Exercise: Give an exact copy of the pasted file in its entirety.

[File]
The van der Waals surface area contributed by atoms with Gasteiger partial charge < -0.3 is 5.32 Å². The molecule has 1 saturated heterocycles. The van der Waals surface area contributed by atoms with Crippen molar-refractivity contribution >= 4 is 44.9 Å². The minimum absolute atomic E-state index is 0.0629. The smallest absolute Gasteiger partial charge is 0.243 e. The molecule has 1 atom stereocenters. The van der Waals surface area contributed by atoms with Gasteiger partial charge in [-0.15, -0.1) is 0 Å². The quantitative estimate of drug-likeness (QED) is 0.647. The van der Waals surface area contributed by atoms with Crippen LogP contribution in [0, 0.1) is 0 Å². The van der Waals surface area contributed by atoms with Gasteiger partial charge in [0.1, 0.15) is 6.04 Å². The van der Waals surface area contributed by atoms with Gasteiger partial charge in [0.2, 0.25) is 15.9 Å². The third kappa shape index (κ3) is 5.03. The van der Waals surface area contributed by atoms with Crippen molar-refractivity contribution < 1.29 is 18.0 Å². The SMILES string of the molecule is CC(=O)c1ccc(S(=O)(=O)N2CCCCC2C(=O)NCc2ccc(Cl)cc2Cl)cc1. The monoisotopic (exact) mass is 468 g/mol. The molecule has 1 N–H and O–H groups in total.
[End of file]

The van der Waals surface area contributed by atoms with Gasteiger partial charge < -0.3 is 5.32 Å². The molecule has 1 saturated heterocycles. The van der Waals surface area contributed by atoms with Crippen molar-refractivity contribution >= 4 is 44.9 Å². The minimum absolute atomic E-state index is 0.0629. The smallest absolute Gasteiger partial charge is 0.243 e. The molecule has 1 atom stereocenters. The van der Waals surface area contributed by atoms with Gasteiger partial charge in [-0.15, -0.1) is 0 Å². The quantitative estimate of drug-likeness (QED) is 0.647. The van der Waals surface area contributed by atoms with Crippen LogP contribution in [0, 0.1) is 0 Å². The van der Waals surface area contributed by atoms with Gasteiger partial charge in [0.1, 0.15) is 6.04 Å². The van der Waals surface area contributed by atoms with Gasteiger partial charge in [0.2, 0.25) is 15.9 Å². The third kappa shape index (κ3) is 5.03. The van der Waals surface area contributed by atoms with Crippen molar-refractivity contribution < 1.29 is 18.0 Å². The SMILES string of the molecule is CC(=O)c1ccc(S(=O)(=O)N2CCCCC2C(=O)NCc2ccc(Cl)cc2Cl)cc1. The monoisotopic (exact) mass is 468 g/mol. The molecule has 1 N–H and O–H groups in total.